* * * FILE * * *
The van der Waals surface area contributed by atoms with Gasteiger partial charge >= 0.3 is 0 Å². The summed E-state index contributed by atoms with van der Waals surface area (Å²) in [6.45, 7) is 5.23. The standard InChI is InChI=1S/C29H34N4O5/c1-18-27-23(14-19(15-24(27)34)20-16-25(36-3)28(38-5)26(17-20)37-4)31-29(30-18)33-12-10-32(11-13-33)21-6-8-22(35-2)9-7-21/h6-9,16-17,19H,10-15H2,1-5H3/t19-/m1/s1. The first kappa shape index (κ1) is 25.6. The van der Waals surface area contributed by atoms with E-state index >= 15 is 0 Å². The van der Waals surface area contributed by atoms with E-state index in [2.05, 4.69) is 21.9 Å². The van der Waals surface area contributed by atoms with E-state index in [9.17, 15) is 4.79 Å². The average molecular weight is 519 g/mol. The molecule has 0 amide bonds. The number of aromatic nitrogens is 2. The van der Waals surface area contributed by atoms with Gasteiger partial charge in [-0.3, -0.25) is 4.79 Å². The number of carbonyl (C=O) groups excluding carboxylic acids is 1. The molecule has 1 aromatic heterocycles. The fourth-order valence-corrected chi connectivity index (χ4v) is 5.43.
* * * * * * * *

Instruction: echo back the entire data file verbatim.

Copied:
The van der Waals surface area contributed by atoms with Gasteiger partial charge >= 0.3 is 0 Å². The summed E-state index contributed by atoms with van der Waals surface area (Å²) in [6.45, 7) is 5.23. The standard InChI is InChI=1S/C29H34N4O5/c1-18-27-23(14-19(15-24(27)34)20-16-25(36-3)28(38-5)26(17-20)37-4)31-29(30-18)33-12-10-32(11-13-33)21-6-8-22(35-2)9-7-21/h6-9,16-17,19H,10-15H2,1-5H3/t19-/m1/s1. The first kappa shape index (κ1) is 25.6. The van der Waals surface area contributed by atoms with E-state index >= 15 is 0 Å². The van der Waals surface area contributed by atoms with E-state index in [2.05, 4.69) is 21.9 Å². The van der Waals surface area contributed by atoms with E-state index in [9.17, 15) is 4.79 Å². The average molecular weight is 519 g/mol. The molecule has 0 amide bonds. The number of aromatic nitrogens is 2. The van der Waals surface area contributed by atoms with Gasteiger partial charge in [-0.3, -0.25) is 4.79 Å². The number of carbonyl (C=O) groups excluding carboxylic acids is 1. The molecule has 1 aromatic heterocycles. The fourth-order valence-corrected chi connectivity index (χ4v) is 5.43.